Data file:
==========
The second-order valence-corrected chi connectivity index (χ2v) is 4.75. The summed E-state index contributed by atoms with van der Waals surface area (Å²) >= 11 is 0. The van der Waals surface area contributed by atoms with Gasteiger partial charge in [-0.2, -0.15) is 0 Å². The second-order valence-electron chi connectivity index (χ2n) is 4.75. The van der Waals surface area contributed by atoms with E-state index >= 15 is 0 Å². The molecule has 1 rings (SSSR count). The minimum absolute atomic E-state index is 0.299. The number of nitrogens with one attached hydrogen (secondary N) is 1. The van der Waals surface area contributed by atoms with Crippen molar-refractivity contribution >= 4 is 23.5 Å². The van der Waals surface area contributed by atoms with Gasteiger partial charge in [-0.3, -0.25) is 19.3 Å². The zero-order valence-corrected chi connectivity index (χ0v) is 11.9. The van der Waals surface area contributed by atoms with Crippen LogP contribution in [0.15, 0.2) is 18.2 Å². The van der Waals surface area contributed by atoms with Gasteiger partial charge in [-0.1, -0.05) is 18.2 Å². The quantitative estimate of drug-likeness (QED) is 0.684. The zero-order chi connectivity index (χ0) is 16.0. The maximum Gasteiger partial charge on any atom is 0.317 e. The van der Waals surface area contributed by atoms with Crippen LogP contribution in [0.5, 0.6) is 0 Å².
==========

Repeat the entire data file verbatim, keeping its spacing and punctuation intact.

The second-order valence-corrected chi connectivity index (χ2v) is 4.75. The summed E-state index contributed by atoms with van der Waals surface area (Å²) >= 11 is 0. The van der Waals surface area contributed by atoms with Gasteiger partial charge in [-0.2, -0.15) is 0 Å². The second-order valence-electron chi connectivity index (χ2n) is 4.75. The van der Waals surface area contributed by atoms with E-state index >= 15 is 0 Å². The molecule has 1 rings (SSSR count). The minimum absolute atomic E-state index is 0.299. The number of nitrogens with one attached hydrogen (secondary N) is 1. The van der Waals surface area contributed by atoms with Crippen molar-refractivity contribution >= 4 is 23.5 Å². The van der Waals surface area contributed by atoms with Gasteiger partial charge in [-0.3, -0.25) is 19.3 Å². The zero-order valence-corrected chi connectivity index (χ0v) is 11.9. The van der Waals surface area contributed by atoms with Crippen LogP contribution in [0.15, 0.2) is 18.2 Å². The van der Waals surface area contributed by atoms with Gasteiger partial charge in [-0.1, -0.05) is 18.2 Å². The quantitative estimate of drug-likeness (QED) is 0.684. The zero-order chi connectivity index (χ0) is 16.0. The maximum Gasteiger partial charge on any atom is 0.317 e. The van der Waals surface area contributed by atoms with Crippen LogP contribution in [0.5, 0.6) is 0 Å².